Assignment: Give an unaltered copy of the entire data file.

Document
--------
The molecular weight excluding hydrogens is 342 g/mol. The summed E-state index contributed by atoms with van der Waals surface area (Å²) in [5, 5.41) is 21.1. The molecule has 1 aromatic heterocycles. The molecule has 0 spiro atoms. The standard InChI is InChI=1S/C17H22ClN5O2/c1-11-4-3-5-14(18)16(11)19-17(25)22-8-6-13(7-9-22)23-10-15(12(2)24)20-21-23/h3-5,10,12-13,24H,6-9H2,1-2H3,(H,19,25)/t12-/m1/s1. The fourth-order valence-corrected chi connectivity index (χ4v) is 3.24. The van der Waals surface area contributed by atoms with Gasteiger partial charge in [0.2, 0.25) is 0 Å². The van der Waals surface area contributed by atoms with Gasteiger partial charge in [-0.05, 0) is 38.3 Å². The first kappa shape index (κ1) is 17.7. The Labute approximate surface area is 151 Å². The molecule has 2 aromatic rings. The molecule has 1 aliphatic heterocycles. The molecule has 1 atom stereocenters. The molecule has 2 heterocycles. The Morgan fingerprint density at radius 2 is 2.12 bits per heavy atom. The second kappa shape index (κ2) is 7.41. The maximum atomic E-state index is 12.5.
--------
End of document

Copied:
The molecular weight excluding hydrogens is 342 g/mol. The summed E-state index contributed by atoms with van der Waals surface area (Å²) in [5, 5.41) is 21.1. The molecule has 1 aromatic heterocycles. The molecule has 0 spiro atoms. The standard InChI is InChI=1S/C17H22ClN5O2/c1-11-4-3-5-14(18)16(11)19-17(25)22-8-6-13(7-9-22)23-10-15(12(2)24)20-21-23/h3-5,10,12-13,24H,6-9H2,1-2H3,(H,19,25)/t12-/m1/s1. The fourth-order valence-corrected chi connectivity index (χ4v) is 3.24. The van der Waals surface area contributed by atoms with Gasteiger partial charge in [0.2, 0.25) is 0 Å². The van der Waals surface area contributed by atoms with Gasteiger partial charge in [-0.05, 0) is 38.3 Å². The first kappa shape index (κ1) is 17.7. The Labute approximate surface area is 151 Å². The molecule has 2 aromatic rings. The molecule has 1 aliphatic heterocycles. The molecule has 1 atom stereocenters. The molecule has 2 heterocycles. The Morgan fingerprint density at radius 2 is 2.12 bits per heavy atom. The second kappa shape index (κ2) is 7.41. The maximum atomic E-state index is 12.5.